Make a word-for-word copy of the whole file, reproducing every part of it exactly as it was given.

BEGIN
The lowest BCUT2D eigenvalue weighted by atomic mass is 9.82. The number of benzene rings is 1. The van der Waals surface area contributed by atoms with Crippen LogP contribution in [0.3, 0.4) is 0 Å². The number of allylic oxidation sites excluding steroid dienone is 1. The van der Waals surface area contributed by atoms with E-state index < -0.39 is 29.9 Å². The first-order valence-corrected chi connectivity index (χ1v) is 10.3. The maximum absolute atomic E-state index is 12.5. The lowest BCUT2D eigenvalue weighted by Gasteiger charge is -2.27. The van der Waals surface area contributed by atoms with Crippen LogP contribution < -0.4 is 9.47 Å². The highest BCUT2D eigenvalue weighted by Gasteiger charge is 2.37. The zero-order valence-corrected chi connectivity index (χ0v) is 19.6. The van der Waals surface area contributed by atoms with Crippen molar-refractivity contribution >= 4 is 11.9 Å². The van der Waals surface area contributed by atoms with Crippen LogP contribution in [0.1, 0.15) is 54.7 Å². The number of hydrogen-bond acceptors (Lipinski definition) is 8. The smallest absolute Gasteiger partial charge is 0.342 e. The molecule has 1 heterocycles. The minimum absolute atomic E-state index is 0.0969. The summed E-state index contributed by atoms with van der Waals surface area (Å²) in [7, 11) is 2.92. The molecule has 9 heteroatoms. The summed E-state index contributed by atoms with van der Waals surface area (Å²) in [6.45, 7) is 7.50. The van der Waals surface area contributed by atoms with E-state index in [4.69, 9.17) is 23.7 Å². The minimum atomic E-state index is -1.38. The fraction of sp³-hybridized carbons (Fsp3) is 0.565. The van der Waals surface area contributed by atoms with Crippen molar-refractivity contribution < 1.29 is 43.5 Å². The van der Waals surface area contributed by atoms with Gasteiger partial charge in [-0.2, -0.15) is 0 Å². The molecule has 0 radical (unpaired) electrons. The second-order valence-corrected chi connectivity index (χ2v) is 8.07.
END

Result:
The lowest BCUT2D eigenvalue weighted by atomic mass is 9.82. The number of benzene rings is 1. The van der Waals surface area contributed by atoms with Crippen LogP contribution in [0.3, 0.4) is 0 Å². The number of allylic oxidation sites excluding steroid dienone is 1. The van der Waals surface area contributed by atoms with E-state index < -0.39 is 29.9 Å². The first-order valence-corrected chi connectivity index (χ1v) is 10.3. The maximum absolute atomic E-state index is 12.5. The lowest BCUT2D eigenvalue weighted by Gasteiger charge is -2.27. The van der Waals surface area contributed by atoms with Crippen LogP contribution < -0.4 is 9.47 Å². The highest BCUT2D eigenvalue weighted by Gasteiger charge is 2.37. The zero-order valence-corrected chi connectivity index (χ0v) is 19.6. The van der Waals surface area contributed by atoms with Crippen molar-refractivity contribution >= 4 is 11.9 Å². The van der Waals surface area contributed by atoms with Crippen LogP contribution in [0.1, 0.15) is 54.7 Å². The number of hydrogen-bond acceptors (Lipinski definition) is 8. The smallest absolute Gasteiger partial charge is 0.342 e. The molecule has 1 heterocycles. The minimum absolute atomic E-state index is 0.0969. The summed E-state index contributed by atoms with van der Waals surface area (Å²) in [7, 11) is 2.92. The molecule has 9 heteroatoms. The summed E-state index contributed by atoms with van der Waals surface area (Å²) in [6.45, 7) is 7.50. The van der Waals surface area contributed by atoms with E-state index in [4.69, 9.17) is 23.7 Å². The minimum atomic E-state index is -1.38. The fraction of sp³-hybridized carbons (Fsp3) is 0.565. The van der Waals surface area contributed by atoms with Crippen molar-refractivity contribution < 1.29 is 43.5 Å². The van der Waals surface area contributed by atoms with Gasteiger partial charge in [-0.2, -0.15) is 0 Å². The molecule has 0 radical (unpaired) electrons. The second-order valence-corrected chi connectivity index (χ2v) is 8.07.